Monday, August 12, 2013

Raising Butterflies

We have decided to raise butterflies.  After all, the Monarch butterfly population has drastically declined in the past few years. I don't know about you but we haven't seen but a handful of butterflies visit our garden in quite a while.  Wouldn't you hate to wake up one day and not see any butterflies??  I won't get on my soapbox as to why they are declining but if we don't start taking action soon, the butterflies and the honey bees (yes we are still raising them too) will disappear in our lifetime.

There is a butterfly habitat in our area run by a wonderful lady who is doing a great job bringing awareness of the decline in butterflies and educating the public on what we can do to help.  She was giving away caterpillars (or cats as they are called), so we decided to give it a try.  I had been planting different types of plants in my flower garden to attract butterflies for years.  What I didn't realize is that there are two different plants, "host" and "nectar".  The host plants are where the butterflies lay their eggs and the caterpillars eat the leaves until they form their chrysalis.  Once they become a butterfly, the nectar plants provide food for them.  So you really need both to complete the entire cycle from egg to caterpillar to butterfly.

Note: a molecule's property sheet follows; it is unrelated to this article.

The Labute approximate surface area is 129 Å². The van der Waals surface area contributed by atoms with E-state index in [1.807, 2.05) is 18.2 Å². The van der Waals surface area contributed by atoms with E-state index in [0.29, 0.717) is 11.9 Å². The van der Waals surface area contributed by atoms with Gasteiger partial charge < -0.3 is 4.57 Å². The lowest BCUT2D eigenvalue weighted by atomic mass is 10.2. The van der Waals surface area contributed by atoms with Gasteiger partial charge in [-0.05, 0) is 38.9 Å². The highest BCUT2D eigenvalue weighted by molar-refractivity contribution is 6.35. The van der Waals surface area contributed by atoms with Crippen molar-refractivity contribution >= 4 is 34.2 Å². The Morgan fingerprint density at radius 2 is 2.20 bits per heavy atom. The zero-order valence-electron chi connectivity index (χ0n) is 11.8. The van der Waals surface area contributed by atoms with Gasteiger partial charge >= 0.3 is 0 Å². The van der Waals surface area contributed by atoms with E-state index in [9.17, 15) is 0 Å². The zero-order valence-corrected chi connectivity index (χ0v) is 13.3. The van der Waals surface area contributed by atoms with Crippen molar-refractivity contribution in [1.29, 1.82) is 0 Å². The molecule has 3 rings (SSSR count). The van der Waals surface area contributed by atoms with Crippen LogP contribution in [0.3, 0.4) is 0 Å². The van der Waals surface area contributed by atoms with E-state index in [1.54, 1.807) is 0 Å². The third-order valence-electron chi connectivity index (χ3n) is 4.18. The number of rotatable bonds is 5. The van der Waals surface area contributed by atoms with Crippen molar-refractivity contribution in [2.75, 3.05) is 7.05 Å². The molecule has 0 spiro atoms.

Both my husband and I feel like two little kids watching the activity of the caterpillars and anxiously waiting for them to form their chrysalis and finally hatch.

Today we had our first hatching!!  Four Monarchs and one Black Swallowtail.

Here are two Monarchs just hatching and unfolding their wings for the first time.  The green chrysalis you can see in the photo below, will become translucent the day before the butterfly emerges.

It takes several hours for the new butterfly's wings to dry.

Here is a Monarch that is only a day old enjoying it's first taste of watermelon. Beautiful isn't he?

We have several more Monarch, Black Swallowtail, American Lady and Spicebush Swallowtails waiting to become beautiful butterflies.
Here is our 6 x 6 netted greenhouse, where the butterflies will hang out until they are ready to be released.